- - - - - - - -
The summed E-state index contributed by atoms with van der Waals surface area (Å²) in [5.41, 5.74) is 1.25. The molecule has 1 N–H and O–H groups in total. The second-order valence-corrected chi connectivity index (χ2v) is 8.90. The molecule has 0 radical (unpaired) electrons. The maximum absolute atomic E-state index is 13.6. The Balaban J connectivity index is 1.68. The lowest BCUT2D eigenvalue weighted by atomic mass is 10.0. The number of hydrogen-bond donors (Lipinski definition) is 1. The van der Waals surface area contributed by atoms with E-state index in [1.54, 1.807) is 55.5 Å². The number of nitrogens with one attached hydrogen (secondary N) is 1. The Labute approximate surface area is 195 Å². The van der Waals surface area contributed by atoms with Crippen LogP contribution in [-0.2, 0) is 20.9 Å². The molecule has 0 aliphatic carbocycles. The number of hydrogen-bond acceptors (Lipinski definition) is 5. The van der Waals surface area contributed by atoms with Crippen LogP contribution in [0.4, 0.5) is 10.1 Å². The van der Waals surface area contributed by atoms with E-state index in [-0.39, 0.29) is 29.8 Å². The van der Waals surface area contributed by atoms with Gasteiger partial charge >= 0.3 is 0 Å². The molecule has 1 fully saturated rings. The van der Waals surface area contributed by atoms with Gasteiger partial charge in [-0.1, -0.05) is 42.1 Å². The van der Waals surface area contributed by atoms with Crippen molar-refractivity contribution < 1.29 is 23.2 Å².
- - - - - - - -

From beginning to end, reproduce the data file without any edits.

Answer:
The summed E-state index contributed by atoms with van der Waals surface area (Å²) in [5.41, 5.74) is 1.25. The molecule has 1 N–H and O–H groups in total. The second-order valence-corrected chi connectivity index (χ2v) is 8.90. The molecule has 0 radical (unpaired) electrons. The maximum absolute atomic E-state index is 13.6. The Balaban J connectivity index is 1.68. The lowest BCUT2D eigenvalue weighted by atomic mass is 10.0. The number of hydrogen-bond donors (Lipinski definition) is 1. The van der Waals surface area contributed by atoms with E-state index in [1.54, 1.807) is 55.5 Å². The number of nitrogens with one attached hydrogen (secondary N) is 1. The Labute approximate surface area is 195 Å². The van der Waals surface area contributed by atoms with Crippen LogP contribution in [-0.2, 0) is 20.9 Å². The molecule has 0 aliphatic carbocycles. The number of hydrogen-bond acceptors (Lipinski definition) is 5. The van der Waals surface area contributed by atoms with Crippen LogP contribution in [0.4, 0.5) is 10.1 Å². The van der Waals surface area contributed by atoms with E-state index in [-0.39, 0.29) is 29.8 Å². The van der Waals surface area contributed by atoms with Gasteiger partial charge >= 0.3 is 0 Å². The molecule has 1 fully saturated rings. The van der Waals surface area contributed by atoms with Gasteiger partial charge in [-0.1, -0.05) is 42.1 Å². The van der Waals surface area contributed by atoms with Crippen molar-refractivity contribution < 1.29 is 23.2 Å².